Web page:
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Three plead guilty to importing fake Native American jewelry

Importing and selling counterfeit Native American-style jewelry violates the Indian Arts and Crafts Act.

It is illegal in the U.S. to sell faked or misrepresented Native American products. [Photo Credit: Flickr/Matthew Stinson]

The Justice Department said three individuals on Jan. 6 pleaded guilty in an Arizona district court to importing and selling counterfeit Native American-style jewelry, a violation of the Indian Arts and Crafts Act (IACA).

IACA prohibits the offer or display for sale of products that falsely suggest that they were produced by Native Americans or an American Indian tribe.

The three co-conspirators — Laura Marye Wesley (Lott), 32, Christian Coxon, 46, and Waleed “Willie” Sarrar, 44 — each pleaded guilty to one count of misrepresenting Indian goods and wire fraud. Wesley also pleaded guilty to counts of mail fraud and entry of goods by means of false import statements.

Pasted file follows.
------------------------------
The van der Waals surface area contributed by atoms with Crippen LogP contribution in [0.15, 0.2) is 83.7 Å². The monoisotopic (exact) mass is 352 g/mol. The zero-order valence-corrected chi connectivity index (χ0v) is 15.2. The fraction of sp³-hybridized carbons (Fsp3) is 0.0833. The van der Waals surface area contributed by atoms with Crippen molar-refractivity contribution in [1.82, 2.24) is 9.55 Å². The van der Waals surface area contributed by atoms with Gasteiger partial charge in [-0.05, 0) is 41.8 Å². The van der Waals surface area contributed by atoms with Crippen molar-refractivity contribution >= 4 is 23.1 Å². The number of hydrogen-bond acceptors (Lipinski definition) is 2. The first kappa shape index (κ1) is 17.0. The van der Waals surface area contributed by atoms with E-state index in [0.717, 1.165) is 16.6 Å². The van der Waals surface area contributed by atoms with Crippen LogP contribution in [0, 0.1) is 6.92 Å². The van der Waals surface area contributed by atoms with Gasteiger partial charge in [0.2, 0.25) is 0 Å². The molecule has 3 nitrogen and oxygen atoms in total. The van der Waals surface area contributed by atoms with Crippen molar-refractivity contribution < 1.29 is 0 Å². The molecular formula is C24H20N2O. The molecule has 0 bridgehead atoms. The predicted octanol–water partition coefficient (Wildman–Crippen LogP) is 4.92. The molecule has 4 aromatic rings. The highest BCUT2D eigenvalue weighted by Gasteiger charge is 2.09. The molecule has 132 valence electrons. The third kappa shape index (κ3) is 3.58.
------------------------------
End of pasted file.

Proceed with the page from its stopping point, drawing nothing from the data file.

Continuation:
According to the Justice Department, the three individuals operated the import scheme from January 2016 to February 2019. The Native American-style jewelry was manufactured in the Philippines, the Justice Department said.

“To perpetrate the fraud scheme, the defendants and their conspirators communicated by phone, text and email, including across state and country borders; used private commercial shipping services such as FedEx to import jewelry from the Philippines to the United States; paid for the jewelry inventory through credit cards, including via web-based credit card processors, and by check; and charged the credit cards of customers who purchased the imported Indian-style jewelry,” the department said in a statement.

In court, Wesley admitted to peeling off “Made in the Philippines” stickers from the jewelry packaging upon its arrival in the U.S. The faked Native American-style jewelry was then sold through jewelry stores in Arizona, Colorado, California, Texas, Minnesota and Utah.

The defendants face a maximum of five years in jail and fines up to $250,000. Coxon is scheduled to be sentenced on March 23, followed by Wesley and Sarrar on March 30.

Chris Gillis

Located in the Washington, D.C. area, Chris Gillis primarily reports on regulatory and legislative topics that impact cross-border trade. He joined American Shipper in 1994, shortly after graduating from Mount St. Mary’s College in Emmitsburg, Md., with a degree in international business and economics.